⁃ read a while ago as well ⁃ pmarca summarizes and reworks a main point about luck and discovery taken from a book he recommends called chase, chance, and creativity, which is in my reading list ⁃ 4 types of lucky discoveries
⁃ 1 – uncontrolled, but still favors movement over stagnation ⁃ 2 – brought about through something not directly intended to bring it out, but favors curiosity and experimentation ⁃ 3 – like 2, but also requires understanding, memory, and synthesis to put the pieces together – observation is not as simple ⁃ 4 – favored by a purposeful lifestyle, eccentric hobbies, etc

[update: I added in the links to the posts.  In looking through this list again, I should say again this wasn’t meant to be all-inclusive in picking out useful information from pmarca’s blog–just notes I made for myself to reference that I then decided to post.]

Written by blakeweb

May 17, 2008 at 1:48 pm

paul graham and umair haque: be good

with one comment

Being good as a company is something I think about a lot. And since I just read these two interesting perspectives, I thought it was time to pull thoughts together.

Disclaimer: I want to make the point that I don’t agree with every single argument the authors make. I think it’s understood in the blogging world that when I link to someone else’s post, I’m not saying I agree with it 100%, but I just want to make sure. I’m just pointing to something you should read and digest for yourself. Hopefully soon I’ll be comfortable leaving this disclaimer out most of the time.

First is Paul Graham‘s most recent essay, entitled ‘be good‘. I guess he likes to write long blog posts, so he calls them essays so you won’t be turned off by how long it is–except that now it’s called an essay, which is equally off-putting to the people who avoid long blog posts. Anyway, I’m not familiar enough with YCombinator to say much as to what Paul Graham’s investment record is like with YC, but this essay (calling it that at least makes it sound more serious and sophisticated I guess) is very well written.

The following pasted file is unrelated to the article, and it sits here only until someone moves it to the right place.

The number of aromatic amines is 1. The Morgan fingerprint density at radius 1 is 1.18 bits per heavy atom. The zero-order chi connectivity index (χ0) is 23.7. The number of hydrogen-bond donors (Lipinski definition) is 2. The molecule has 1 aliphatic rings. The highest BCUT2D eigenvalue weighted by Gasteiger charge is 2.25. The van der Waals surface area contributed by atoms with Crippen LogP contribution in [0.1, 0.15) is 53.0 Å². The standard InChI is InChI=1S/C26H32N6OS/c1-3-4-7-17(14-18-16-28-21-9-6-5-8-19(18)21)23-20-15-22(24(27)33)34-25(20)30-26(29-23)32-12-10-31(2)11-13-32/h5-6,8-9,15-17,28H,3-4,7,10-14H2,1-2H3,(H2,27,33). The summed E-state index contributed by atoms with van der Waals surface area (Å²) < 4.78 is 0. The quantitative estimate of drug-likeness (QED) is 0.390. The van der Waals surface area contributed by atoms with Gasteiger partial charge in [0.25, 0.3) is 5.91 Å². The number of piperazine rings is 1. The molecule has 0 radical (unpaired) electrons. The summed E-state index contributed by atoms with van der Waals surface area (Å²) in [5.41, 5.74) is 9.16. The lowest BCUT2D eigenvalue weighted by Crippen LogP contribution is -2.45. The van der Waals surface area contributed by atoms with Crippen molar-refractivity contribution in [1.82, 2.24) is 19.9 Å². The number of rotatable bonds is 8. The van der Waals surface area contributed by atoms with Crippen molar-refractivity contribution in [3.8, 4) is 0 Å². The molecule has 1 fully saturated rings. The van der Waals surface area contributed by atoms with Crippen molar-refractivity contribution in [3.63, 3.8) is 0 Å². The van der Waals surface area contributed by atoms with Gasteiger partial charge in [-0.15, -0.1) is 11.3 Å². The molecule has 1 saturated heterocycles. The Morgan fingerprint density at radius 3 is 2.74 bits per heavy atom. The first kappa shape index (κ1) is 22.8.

Overall Paul’s essay captures a lot of my own opinions on how valuable it is, to both companies and individuals, to be in the business of making the world a better place for everyone.

There’s a lot of external evidence that benevolence works. But how does it work? One advantage of investing in a large number of startups is that you get a lot of data about how they work. From what we’ve seen, being good seems to help startups in three ways: it improves their morale, it makes other people want to help them, and above all, it helps them be decisive.

He comes in at the end to reiterate that he isn’t just pushing the ‘be good’ mantra because he thinks it’s morally superior, and therefore the right thing to do in and of itself.

When you write something telling people to be good, you seem to be claiming to be good yourself. So I want to say explicitly that I am not a particularly good person. When I was a kid I was firmly in the camp of bad. The way adults used the word good, it seemed to be synonymous with quiet, so I grew up very suspicious of it.

You know how there are some people whose names come up in conversation and everyone says “He’s such a great guy?” People never say that about me. The best I get is “he means well.” I am not claiming to be good. At best I speak good as a second language.